Saoirse Ronan plays Lady Bird as she finds love, friendship, and butts heads with her mother, in her final days at a Sacramento Catholic school. It's a film so honest it seems to speak to everyone who sees it, regardless of background. It also earned Gerwig a Best Director nomination, making her one of only five women to be eligible for the Oscar.
5 Aneesh Chaganty: Searching (2018) - 7.6
Searching is a thriller that takes place entirely on a computer desktop. Using video calls, instant messages, and news websites to tell its story, it follows John Cho's David as he tries to find his missing daughter.
Not only is the movie an excellent thriller (excellently balancing high tension and deep mystery), but through director Aneesh Chaganty's choice to set the film entirely on computer screens, he manages to refresh the genre. Never has the ring of Skype video call sounded more tense and scary. It's also a really interesting reflection on the pros and cons of how we are completely dependent on the internet as a tool.
4 Jordan Peele: Get Out (2017) - 7.7
Undeniably one of the biggest success stories of the last ten years. Jordan Peele went from one of the top writer/performers in the world of TV comedies to almost completely re-inventing his self as the new, Academy-Award winning maestro of modern horror.
Get Out sees a brilliant turn from young star Daniel Kaluuya as he finds himself in the increasingly weird company of his girlfriend's family. As funny as it is thought-provoking as it is scary, it was also an instant cult classic. Now Peele's name appears on nearly every exciting new genre-bending project, and he shows no sign of stopping.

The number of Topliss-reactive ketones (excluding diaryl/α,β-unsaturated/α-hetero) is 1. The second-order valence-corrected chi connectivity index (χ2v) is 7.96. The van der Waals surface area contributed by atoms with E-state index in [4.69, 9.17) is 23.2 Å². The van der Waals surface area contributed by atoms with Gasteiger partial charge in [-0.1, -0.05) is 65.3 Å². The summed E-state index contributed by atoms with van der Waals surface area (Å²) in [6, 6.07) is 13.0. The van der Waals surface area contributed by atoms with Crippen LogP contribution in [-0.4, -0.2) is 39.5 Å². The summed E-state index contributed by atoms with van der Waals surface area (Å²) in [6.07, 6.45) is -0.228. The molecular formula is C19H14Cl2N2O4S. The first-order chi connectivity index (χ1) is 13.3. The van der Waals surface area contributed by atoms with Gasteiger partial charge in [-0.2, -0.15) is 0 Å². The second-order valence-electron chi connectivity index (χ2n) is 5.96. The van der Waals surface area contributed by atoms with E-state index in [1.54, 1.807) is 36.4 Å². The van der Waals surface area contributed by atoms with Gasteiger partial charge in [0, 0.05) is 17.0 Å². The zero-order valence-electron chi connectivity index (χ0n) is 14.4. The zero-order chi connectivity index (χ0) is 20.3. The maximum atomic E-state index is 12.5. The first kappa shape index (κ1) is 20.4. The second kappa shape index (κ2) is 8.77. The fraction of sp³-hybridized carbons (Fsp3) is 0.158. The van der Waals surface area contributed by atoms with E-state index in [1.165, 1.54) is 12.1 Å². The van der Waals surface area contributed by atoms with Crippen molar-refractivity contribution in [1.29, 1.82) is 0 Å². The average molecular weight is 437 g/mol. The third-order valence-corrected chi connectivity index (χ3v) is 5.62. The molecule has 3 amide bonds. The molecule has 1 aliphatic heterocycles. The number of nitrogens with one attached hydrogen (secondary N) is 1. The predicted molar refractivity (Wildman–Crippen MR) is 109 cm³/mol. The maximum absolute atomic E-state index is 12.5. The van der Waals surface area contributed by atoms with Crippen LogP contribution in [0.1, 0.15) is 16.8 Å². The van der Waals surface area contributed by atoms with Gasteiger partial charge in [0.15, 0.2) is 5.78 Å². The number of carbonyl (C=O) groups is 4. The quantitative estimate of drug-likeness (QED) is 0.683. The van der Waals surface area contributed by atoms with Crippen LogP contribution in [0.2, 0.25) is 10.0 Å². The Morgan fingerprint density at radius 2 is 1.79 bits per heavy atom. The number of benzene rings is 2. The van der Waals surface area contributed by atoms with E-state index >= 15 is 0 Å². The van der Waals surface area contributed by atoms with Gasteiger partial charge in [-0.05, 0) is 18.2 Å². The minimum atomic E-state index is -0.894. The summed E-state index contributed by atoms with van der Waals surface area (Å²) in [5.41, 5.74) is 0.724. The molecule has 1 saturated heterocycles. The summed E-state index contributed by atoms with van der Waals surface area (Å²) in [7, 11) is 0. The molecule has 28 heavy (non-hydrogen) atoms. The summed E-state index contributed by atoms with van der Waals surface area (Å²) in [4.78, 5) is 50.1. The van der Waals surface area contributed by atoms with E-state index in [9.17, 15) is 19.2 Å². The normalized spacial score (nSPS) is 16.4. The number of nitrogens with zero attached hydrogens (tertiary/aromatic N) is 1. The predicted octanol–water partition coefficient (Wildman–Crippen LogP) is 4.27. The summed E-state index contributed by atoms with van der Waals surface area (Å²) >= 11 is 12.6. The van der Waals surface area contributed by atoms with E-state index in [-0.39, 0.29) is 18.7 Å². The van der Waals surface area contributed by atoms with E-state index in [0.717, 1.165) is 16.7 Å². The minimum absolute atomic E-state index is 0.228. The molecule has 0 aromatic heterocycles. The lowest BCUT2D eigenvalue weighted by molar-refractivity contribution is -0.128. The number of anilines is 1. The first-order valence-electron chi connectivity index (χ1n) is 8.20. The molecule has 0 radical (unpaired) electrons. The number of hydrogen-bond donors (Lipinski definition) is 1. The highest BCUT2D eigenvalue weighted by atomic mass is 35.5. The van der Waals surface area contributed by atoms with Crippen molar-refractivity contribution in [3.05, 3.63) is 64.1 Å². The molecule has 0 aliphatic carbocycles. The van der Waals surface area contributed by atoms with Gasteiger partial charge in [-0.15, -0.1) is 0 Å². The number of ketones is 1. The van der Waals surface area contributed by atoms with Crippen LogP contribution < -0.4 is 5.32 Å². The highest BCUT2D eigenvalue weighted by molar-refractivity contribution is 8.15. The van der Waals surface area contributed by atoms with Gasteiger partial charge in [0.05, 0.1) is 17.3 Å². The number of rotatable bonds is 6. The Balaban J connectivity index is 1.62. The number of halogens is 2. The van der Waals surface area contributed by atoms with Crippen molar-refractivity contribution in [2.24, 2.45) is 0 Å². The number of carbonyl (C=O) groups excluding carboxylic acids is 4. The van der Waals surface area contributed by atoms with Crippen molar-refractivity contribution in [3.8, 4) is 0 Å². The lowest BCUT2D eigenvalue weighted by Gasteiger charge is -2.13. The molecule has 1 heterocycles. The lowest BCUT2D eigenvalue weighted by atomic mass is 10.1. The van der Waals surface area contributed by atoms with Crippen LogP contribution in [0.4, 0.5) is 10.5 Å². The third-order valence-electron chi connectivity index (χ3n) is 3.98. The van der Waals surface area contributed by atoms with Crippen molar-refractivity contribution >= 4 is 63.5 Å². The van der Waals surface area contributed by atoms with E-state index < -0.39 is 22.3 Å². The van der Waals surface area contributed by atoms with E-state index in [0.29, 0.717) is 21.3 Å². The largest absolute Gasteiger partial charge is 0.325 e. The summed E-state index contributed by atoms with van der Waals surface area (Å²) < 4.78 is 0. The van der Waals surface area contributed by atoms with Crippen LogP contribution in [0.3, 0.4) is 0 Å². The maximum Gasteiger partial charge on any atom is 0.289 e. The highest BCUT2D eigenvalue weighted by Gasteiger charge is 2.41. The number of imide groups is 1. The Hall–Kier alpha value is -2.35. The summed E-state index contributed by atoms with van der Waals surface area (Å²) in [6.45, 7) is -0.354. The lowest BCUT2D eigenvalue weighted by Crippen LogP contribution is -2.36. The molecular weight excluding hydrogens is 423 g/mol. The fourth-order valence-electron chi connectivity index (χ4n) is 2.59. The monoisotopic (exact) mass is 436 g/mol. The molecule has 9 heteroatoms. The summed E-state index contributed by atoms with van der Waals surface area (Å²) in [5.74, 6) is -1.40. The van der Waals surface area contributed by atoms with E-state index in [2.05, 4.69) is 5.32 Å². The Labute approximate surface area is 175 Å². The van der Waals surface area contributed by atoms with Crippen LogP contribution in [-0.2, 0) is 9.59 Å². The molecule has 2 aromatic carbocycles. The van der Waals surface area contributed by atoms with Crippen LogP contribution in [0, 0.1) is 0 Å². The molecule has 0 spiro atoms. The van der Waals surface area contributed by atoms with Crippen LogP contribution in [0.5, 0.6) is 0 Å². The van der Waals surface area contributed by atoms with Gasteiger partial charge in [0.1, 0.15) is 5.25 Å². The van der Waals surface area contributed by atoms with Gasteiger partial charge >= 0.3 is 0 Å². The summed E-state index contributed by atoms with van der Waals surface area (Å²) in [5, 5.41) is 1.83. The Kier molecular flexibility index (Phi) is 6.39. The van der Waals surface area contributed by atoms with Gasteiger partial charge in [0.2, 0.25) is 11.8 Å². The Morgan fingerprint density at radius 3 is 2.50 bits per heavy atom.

3 Alex Garland: Ex Machina (2014) - 7.7
With Ex Machina, Alex Garland went from one of Hollywood's most interesting screenwriters to one of its most interesting filmmakers. No stranger to the world of clever-SF, Garland's debut is an incredibly tight chamber-piece of a film focusing on only three main characters: a robot, her creator, and a stranger tasked with testing her.
Tense, scary, and even funny at times, the movie is a brilliant study on the nature of life and sentience, while still managing to be highly entertaining. Garland is aided in his success by excellent cinematography, production design, and score, collaborations he's taken with him into every new project since.
2 Tim Miller: Deadpool (2016) - 8.0
There are some exceptions to the Marvel rule. In this case, Tim Miller actually made his debut with a blockbuster, but not before cutting his teeth on a few years in the world of special effects. Deadpool was phenomenally successful on release, making it one of the most successful 'R' rated films of all time, and it's not just down to the strength of its IP.
For Deadpool to be as entertaining as it was on a limited budget, it takes a huge amount of skill and good judgment on the part of Miller. It would have been easy to concentrate everything on upping the gore and violence, but Miller's debut manages to be as satisfying as any other comic book film, while still turning the genre on its head.
1 Bob Persichetti, Peter Ramsey, Rodney Rothman: Spider-Man: Into the Spider-Verse (2018) - 8.4
With some claiming it's the best Spider-Man film to date, it's unsurprising that Into the Spider-Verse is top of the list. But, nonetheless, such a phenomenally high rating is almost unheard of for a debut. True, it's somewhat strengthened by the appeal of its central character and Phil Lord's snappy script, but the directing is what makes this film so unique.
Practically inventing a new style of animation, which combines different various techniques into one, the film manages to look like a comic book while acting as a movie. It rightfully won an Oscar for Best Animated feature and a number of proposed sequels and spin-offs. Whether it's the best Spider-Man film is up for debate, but it's certainly one of the most phenomenal debuts in recent years.